I also think that a very capable post processing program - like PhotoShop is absolutely essential if one wants to fully actualize their artistic vision. Imagine Ansel Adams, with no darkroom, dropping off his film at the nearest photo kiosk.


  10. #10
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    Re: Must Have Beginner Equipment?

    A circular polarizing filter (CPL) is the one accessory which can impact the quality of your imagery the most. It can darken skies which will emphasize clouds and get rid of an expanse of bright "nothing" sky. In doing this, it will reduce the dynamic range of your image to one which your sensor can cover. It will remove/reduce reflections. This will allow you to see through the surface of water, through glass and will generally spruce up the image. In reducing reflections, it will enhance the color of rocks and foliage and will also cut through haze a bit. This haze penetration is accomplished by reducing the reflections off moisture and other particulates in the air and making it seem clearer.

    Both your present lenses use the same size filter (58mm). This is a relatively small filter (as today's filters go) and the very best can be had without the need to sell a kidney or your first born child. I recommend getting the absolute best you can afford such as the B+W filter which is German made or the top-line Hoya multicoated filter.

  11. #11
    meltimtiman's Avatar
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    Re: Must Have Beginner Equipment?

    Hi Adam. May we know what subject you like to shoot? There are tons of photography gears, equipment, and accessories at your local camera shop but you might not need most of them.

  12. #12

    Re: Must Have Beginner Equipment?

    made the biggest impact on your photography in the beginning?
    Speedlight 430EX II and 5m E-TTL cable an lots of encouragement from CiC

  13. #13

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    Re: Must Have Beginner Equipment?

    Membership of a camera club is very useful. It gets you out taking photos, and the help that you get from members is invaluable

  14. #14

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    Re: Must Have Beginner Equipment?

    time in a library. its literally what i did getting in to photography. i knew nothing from what brand, to what camera to choose, to what f stop was etc.

    as for equipment, id say a prime lens is a sensible choice. it will really force you to practice your composition a whole lot from moving around. 50mm or 35mm should be good for everyday use.

  15. #15
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    Re: Must Have Beginner Equipment?

    May I piggyback on this post as I, too, am considering purchasing some new DSLR equipment? Thirty years ago, I purchased a Nikon F3 with a Nikkor 35mm 1:28 and Vivitar Series 1 70-210mm 1:35 Macro zoom. It has served me well . . . love that camera. As a serious computer graphics artist, six years ago, I decided I needed digital camera capacity so I purchased a Nikon Coolpix 2000. I figured I should ease into the digital image with modest cash outlay since I was still using my F3. However, it is time for me to move to DSLR. I am interested in purchasing a Nikon D7000 and wonder if my old Nikkor and Vivitar lenses will work with the new camera. I am aware that using old lenses with the digital SLR is not optimum, but it will help, initially, in that I can use the camera for a while without having to expend large sums on new lenses. If these lenses will not suffice, what suggestions for the D7000 would be good? I do a great deal of outdoor photography, landscape, and close up . . . bugs etc. Also, I do a good deal of work in my wood shop where I like to photograph the steps in the process of making things . . . this involves close-up work. My shop has florescent lighting and, often, I don't have any special lighting set up. Any suggestions would be appreciated.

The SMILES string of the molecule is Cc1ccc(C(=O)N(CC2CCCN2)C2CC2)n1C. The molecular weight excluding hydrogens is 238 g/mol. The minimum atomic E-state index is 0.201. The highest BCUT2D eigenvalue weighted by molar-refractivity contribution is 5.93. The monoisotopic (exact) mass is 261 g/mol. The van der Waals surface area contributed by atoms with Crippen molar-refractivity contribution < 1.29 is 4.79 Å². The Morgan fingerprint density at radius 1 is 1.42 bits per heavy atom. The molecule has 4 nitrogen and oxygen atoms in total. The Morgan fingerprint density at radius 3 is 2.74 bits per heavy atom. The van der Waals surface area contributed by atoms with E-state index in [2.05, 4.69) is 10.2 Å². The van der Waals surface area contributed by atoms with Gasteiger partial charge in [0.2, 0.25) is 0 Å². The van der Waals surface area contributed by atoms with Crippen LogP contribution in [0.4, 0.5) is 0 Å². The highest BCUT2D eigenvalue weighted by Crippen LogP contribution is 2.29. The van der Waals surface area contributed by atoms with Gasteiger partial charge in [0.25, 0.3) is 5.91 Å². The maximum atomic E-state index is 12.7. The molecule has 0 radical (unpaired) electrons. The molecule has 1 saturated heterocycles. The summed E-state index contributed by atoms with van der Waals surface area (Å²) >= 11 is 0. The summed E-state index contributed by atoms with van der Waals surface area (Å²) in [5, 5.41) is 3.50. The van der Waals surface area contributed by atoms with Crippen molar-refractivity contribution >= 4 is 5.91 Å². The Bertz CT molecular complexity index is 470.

16. #16

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    Re: Must Have Beginner Equipment?

    The Nikkor 50mm 1.8 or 1.4 works just fine, but I found the 70-210 4/5.6 doesn't work at all..weird, because according to Rockwell, it should. Ken Rockwell has a chart listed on his site which tells you all the compatible lenses with the D7000. www.kenrockwell.com

  17. #17
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    Re: Must Have Beginner Equipment?

    Quote Originally Posted by mamoose124 View Post
    I am interested in purchasing a Nikon D7000 and wonder if my old Nikkor and Vivitar lenses will work with the new camera. I am aware that using old lenses with the digital SLR is not optimum, but it will help, initially, in that I can use the camera for a while without having to expend large sums on new lenses.
    Hi Michael, I am curious to ask if you compared the D7000 with the D7100 and if you did, why do you favor the D7000? Also, one thing to be considered when purchasing a new Nikon is that you can usually get one or two lenses at a pretty good discount provided you buy them at the same time.

  18. #18
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    Re: Must Have Beginner Equipment?

    Quote Originally Posted by FrankMi View Post
    Hi Michael, I am curious to ask if you compared the D7000 with the D7100 and if you did, why do you favor the D7000? Also, one thing to be considered when purchasing a new Nikon is that you can usually get one or two lenses at a pretty good discount provided you buy them at the same time.
    D7100? At this juncture I think the D7100 or D8000 is imaginary hardware! I haven't seen any actual data one could use to make a comparison. I 'm looking a camera now . . . should I wait for Nikon to bring out their replacement? I don't see a firm release date yet. No thanks.

  19. #19
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    Re: Must Have Beginner Equipment?

    You have almost got everything Adam.

    I started with the idea of using only prime lenses, then I discovered dust. Then I got a couple of speedlights, but hardly ever get the chance to use them. Tripods are heavy but useful, then I found that a monopod is allowed into museums, is lighter and can be used as a walking aid and to hit people with.

    But the most useful thing I got; was 16 bit processing software from Topaz and elsewhere. Everything you get will be useful sometime, but like my electronic timer, I can't even remember how to set it, but I suppose it is nice to know I can do Interval exposures or a long exposure of many hours, if I want to.

  20. #20

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    Re: Must Have Beginner Equipment?

    Adam; as equipment goes, you've got it covered pretty well, but you might want to pick up another card or two.